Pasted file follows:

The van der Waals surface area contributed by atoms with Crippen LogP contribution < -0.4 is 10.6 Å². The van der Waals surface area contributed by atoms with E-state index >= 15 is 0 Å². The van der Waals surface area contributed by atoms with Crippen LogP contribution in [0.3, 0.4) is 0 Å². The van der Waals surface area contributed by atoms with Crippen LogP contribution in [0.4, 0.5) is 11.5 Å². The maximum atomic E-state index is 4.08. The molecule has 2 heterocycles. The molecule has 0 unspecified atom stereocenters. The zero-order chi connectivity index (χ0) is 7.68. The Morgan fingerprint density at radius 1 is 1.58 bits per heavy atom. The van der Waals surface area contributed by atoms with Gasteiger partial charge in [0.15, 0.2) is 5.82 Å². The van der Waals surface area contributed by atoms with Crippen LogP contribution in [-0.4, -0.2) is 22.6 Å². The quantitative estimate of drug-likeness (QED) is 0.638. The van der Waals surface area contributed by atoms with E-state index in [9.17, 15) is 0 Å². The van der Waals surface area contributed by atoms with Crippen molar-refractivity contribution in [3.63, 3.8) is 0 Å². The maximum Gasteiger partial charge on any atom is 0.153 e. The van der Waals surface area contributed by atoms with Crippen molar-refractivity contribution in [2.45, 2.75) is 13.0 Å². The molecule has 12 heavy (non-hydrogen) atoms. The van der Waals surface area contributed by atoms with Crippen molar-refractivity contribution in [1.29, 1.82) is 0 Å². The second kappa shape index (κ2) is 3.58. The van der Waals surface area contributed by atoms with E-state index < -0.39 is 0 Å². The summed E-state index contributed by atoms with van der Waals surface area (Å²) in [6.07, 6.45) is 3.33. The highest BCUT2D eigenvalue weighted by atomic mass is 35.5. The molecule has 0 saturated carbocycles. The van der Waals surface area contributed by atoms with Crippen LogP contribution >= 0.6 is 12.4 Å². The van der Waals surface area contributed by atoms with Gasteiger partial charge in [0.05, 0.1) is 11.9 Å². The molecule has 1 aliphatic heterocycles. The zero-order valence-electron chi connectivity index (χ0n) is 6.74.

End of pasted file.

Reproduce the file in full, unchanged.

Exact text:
The van der Waals surface area contributed by atoms with Crippen LogP contribution < -0.4 is 10.6 Å². The van der Waals surface area contributed by atoms with E-state index >= 15 is 0 Å². The van der Waals surface area contributed by atoms with Crippen LogP contribution in [0.3, 0.4) is 0 Å². The van der Waals surface area contributed by atoms with Crippen LogP contribution in [0.4, 0.5) is 11.5 Å². The maximum atomic E-state index is 4.08. The molecule has 2 heterocycles. The molecule has 0 unspecified atom stereocenters. The zero-order chi connectivity index (χ0) is 7.68. The Morgan fingerprint density at radius 1 is 1.58 bits per heavy atom. The van der Waals surface area contributed by atoms with Gasteiger partial charge in [0.15, 0.2) is 5.82 Å². The van der Waals surface area contributed by atoms with Crippen LogP contribution in [-0.4, -0.2) is 22.6 Å². The quantitative estimate of drug-likeness (QED) is 0.638. The van der Waals surface area contributed by atoms with E-state index in [9.17, 15) is 0 Å². The van der Waals surface area contributed by atoms with Crippen molar-refractivity contribution in [3.63, 3.8) is 0 Å². The maximum Gasteiger partial charge on any atom is 0.153 e. The van der Waals surface area contributed by atoms with Crippen molar-refractivity contribution in [2.45, 2.75) is 13.0 Å². The molecule has 12 heavy (non-hydrogen) atoms. The van der Waals surface area contributed by atoms with Crippen molar-refractivity contribution in [1.29, 1.82) is 0 Å². The second kappa shape index (κ2) is 3.58. The van der Waals surface area contributed by atoms with E-state index < -0.39 is 0 Å². The summed E-state index contributed by atoms with van der Waals surface area (Å²) in [6.07, 6.45) is 3.33. The highest BCUT2D eigenvalue weighted by atomic mass is 35.5. The molecule has 0 saturated carbocycles. The van der Waals surface area contributed by atoms with Crippen LogP contribution >= 0.6 is 12.4 Å². The van der Waals surface area contributed by atoms with Gasteiger partial charge in [0.05, 0.1) is 11.9 Å². The molecule has 1 aliphatic heterocycles. The zero-order valence-electron chi connectivity index (χ0n) is 6.74.